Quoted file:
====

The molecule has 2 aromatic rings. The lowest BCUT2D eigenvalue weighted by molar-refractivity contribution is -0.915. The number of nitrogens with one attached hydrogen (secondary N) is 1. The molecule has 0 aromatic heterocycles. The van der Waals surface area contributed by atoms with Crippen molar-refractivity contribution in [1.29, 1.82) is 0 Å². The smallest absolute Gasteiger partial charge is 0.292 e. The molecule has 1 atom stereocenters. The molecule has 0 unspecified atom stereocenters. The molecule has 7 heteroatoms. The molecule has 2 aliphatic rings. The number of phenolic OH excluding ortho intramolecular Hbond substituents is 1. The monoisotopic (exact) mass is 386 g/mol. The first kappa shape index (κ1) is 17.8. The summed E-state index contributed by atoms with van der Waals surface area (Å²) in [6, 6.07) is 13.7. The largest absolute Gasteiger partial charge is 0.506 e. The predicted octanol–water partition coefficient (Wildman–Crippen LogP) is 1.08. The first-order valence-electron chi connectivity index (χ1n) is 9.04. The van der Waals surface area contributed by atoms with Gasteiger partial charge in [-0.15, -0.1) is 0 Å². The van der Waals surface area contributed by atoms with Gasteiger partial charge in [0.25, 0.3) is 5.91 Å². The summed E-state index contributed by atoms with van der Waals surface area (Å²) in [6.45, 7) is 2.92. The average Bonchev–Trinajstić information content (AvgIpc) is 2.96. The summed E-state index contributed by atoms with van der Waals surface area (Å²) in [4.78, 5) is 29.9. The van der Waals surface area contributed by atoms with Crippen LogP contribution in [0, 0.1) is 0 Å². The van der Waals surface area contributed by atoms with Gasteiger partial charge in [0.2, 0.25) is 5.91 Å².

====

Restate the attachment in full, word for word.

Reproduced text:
The molecule has 2 aromatic rings. The lowest BCUT2D eigenvalue weighted by molar-refractivity contribution is -0.915. The number of nitrogens with one attached hydrogen (secondary N) is 1. The molecule has 0 aromatic heterocycles. The van der Waals surface area contributed by atoms with Crippen molar-refractivity contribution in [1.29, 1.82) is 0 Å². The smallest absolute Gasteiger partial charge is 0.292 e. The molecule has 1 atom stereocenters. The molecule has 0 unspecified atom stereocenters. The molecule has 7 heteroatoms. The molecule has 2 aliphatic rings. The number of phenolic OH excluding ortho intramolecular Hbond substituents is 1. The monoisotopic (exact) mass is 386 g/mol. The first kappa shape index (κ1) is 17.8. The summed E-state index contributed by atoms with van der Waals surface area (Å²) in [6, 6.07) is 13.7. The largest absolute Gasteiger partial charge is 0.506 e. The predicted octanol–water partition coefficient (Wildman–Crippen LogP) is 1.08. The first-order valence-electron chi connectivity index (χ1n) is 9.04. The van der Waals surface area contributed by atoms with Gasteiger partial charge in [-0.15, -0.1) is 0 Å². The van der Waals surface area contributed by atoms with Gasteiger partial charge in [0.25, 0.3) is 5.91 Å². The summed E-state index contributed by atoms with van der Waals surface area (Å²) in [6.45, 7) is 2.92. The average Bonchev–Trinajstić information content (AvgIpc) is 2.96. The summed E-state index contributed by atoms with van der Waals surface area (Å²) in [4.78, 5) is 29.9. The van der Waals surface area contributed by atoms with Crippen LogP contribution in [0, 0.1) is 0 Å². The van der Waals surface area contributed by atoms with Gasteiger partial charge in [0.2, 0.25) is 5.91 Å².